It is most efficient and cost effective if plastic injection molded parts have a generally uniform thickness throughout so that liquid plastic can flow from one part of the mold to another so that various parts of the injection molded piece cool at similar rates. Therefore, it would be difficult to injection mold a one-piece plastic lattice that exactly duplicated traditional wood lattice, because the areas where the first and second sets of slats overlap would be twice as thick as the portions where they did not overlap. This would lead to uneven cooling and difficulties with the flow of the liquid plastic.

U.S. Design Pat. No. D402,381 to Gruda shows a molded plastic lattice that attempts to create a three-dimensional appearance similar to traditional wood lattice. This plastic lattice is shown in FIGS. 4 and 5. The plastic lattice disclosed in the Gruda patent attempts to give a three-dimensional appearance without having areas that are twice as thick as others. To accomplish this, the first and second sets of plastic slats intersect and overlap so that a majority of both the first and second sets of slats are in the same plane. However, one set of slats is offset from the second set of slats so that it sits above the other set of slats. This creates a three-dimensional appearance even though the first and second sets of slats are not offset as much as traditional wooden slats. However, the overlapping junction areas are only somewhat thicker than the rest of the slats. One drawback to this design is that the thicker junction areas use additional plastic and cool slower when compared to two-dimensional plastic lattice, as discussed previously. Another drawback is that the offsets may hinder the flow of liquid plastic in the mold. Also, the approach disclosed in the Gruda patent creates a lattice that is thicker than two-dimensional plastic lattice.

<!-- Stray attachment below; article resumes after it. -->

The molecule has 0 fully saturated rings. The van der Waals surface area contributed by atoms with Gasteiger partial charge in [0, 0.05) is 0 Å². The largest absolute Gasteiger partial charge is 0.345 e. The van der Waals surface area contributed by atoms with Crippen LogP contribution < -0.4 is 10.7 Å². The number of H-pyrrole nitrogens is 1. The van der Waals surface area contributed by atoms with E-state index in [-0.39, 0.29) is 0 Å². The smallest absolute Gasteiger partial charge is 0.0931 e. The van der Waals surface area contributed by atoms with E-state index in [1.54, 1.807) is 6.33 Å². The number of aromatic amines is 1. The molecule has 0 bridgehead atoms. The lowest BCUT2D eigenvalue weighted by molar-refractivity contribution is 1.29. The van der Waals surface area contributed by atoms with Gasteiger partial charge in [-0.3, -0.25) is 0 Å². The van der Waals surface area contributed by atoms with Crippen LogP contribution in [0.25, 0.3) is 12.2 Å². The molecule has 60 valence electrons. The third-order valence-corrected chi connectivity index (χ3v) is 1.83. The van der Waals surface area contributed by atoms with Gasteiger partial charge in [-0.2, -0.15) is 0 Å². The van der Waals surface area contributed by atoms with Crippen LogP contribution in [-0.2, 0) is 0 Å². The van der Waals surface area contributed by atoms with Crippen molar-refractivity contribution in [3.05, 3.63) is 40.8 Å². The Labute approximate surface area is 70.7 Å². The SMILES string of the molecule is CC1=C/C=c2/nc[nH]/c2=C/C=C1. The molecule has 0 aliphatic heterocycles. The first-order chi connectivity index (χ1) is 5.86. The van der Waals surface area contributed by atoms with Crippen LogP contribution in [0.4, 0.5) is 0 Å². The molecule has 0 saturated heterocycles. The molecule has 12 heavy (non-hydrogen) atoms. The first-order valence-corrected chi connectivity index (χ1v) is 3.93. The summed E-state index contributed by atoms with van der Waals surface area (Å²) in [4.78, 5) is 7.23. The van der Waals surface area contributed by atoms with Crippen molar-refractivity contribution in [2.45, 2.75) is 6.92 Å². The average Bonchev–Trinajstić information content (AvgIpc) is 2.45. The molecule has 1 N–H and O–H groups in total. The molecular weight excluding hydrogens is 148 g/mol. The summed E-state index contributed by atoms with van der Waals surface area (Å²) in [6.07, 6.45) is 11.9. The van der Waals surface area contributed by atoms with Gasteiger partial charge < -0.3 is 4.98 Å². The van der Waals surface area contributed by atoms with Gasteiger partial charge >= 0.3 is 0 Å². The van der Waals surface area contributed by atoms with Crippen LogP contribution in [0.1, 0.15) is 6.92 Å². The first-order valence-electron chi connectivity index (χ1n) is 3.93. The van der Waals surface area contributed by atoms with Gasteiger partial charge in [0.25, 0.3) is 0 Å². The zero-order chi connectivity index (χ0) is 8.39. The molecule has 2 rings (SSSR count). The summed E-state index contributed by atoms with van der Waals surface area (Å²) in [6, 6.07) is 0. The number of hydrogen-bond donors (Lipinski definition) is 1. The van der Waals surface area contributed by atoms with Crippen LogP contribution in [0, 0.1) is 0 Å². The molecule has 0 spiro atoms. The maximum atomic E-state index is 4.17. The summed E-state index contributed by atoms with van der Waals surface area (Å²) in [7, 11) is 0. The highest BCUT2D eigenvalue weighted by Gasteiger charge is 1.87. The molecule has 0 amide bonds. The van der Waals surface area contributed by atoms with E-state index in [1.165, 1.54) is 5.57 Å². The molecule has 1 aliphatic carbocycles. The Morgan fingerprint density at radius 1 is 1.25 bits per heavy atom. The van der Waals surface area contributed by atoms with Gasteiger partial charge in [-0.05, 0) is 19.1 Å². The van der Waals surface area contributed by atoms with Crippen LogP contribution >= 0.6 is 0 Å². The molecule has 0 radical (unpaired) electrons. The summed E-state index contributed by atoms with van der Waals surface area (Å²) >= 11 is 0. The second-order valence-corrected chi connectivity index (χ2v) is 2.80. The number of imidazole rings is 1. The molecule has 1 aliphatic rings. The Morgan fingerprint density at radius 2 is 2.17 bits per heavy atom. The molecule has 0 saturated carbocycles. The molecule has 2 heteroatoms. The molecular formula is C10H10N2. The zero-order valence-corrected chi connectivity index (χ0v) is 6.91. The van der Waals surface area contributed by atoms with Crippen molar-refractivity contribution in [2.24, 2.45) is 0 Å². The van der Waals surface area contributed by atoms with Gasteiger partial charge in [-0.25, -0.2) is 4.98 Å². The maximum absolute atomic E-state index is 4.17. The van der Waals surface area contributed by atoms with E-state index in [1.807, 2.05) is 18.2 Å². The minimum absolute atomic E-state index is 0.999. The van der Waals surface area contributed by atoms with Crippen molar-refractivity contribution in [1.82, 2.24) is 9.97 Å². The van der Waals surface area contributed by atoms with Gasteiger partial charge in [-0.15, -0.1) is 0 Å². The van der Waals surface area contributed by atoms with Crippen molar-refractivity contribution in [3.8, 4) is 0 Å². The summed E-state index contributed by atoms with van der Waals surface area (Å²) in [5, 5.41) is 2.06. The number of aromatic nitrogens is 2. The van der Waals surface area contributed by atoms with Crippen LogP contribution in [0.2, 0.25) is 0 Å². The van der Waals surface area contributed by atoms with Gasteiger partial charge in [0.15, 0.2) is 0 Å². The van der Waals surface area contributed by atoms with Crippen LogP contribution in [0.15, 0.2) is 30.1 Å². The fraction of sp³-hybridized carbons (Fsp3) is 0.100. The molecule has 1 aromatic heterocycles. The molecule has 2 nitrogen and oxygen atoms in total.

SUMMARY OF THE INVENTION

The present invention overcomes the limitations of the prior designs discussed above. Plastic lattice according to the present invention is generally two-dimensional while giving a three-dimensional appearance. This effect is created by creating discontinuities at junction regions between first and second pluralities of elongated members. In a preferred embodiment of the present invention, this discontinuity is created by the first set of elongated members having upper surfaces that are transversely concave. Alternatively, the upper surfaces of the second set of elongated members may be longitudinally convex to create the desired discontinuity.

BRIEF DESCRIPTION OF THE DRAWINGS

FIG. 1 is an elevational view of a lattice which may be constructed in a number of ways;

FIG. 2 is a perspective view of a portion of traditional wood lattice;

FIG. 3 is a cross-sectional view of the wood lattice of FIG. 2 taken along lines 33 of FIG. 2;

FIG. 4 is a perspective view of a portion of one type of prior art plastic lattice;

FIG. 5 is a cross-sectional view of the plastic lattice of FIG. 4 taken along lines 55 of FIG. 4;

FIG. 6 is a perspective view of a portion of a plastic lattice according to the present invention;

FIG. 7 is a cross-sectional view of the plastic lattice of FIG. 6 taken along lines 77 of FIG. 6;

FIG. 8 is a perspective view of a portion of an alternative embodiment of a plastic lattice according to the present invention;

FIG. 9 is a cross-sectional view of the plastic lattice of FIG. 8 taken along lines 99 of FIG. 8;

FIG. 10 is a front elevational view of yet another alternative embodiment of a plastic lattice according to the present invention;

FIG. 11 is a side elevational view of the plastic lattice of FIG. 10, taken along lines 1111;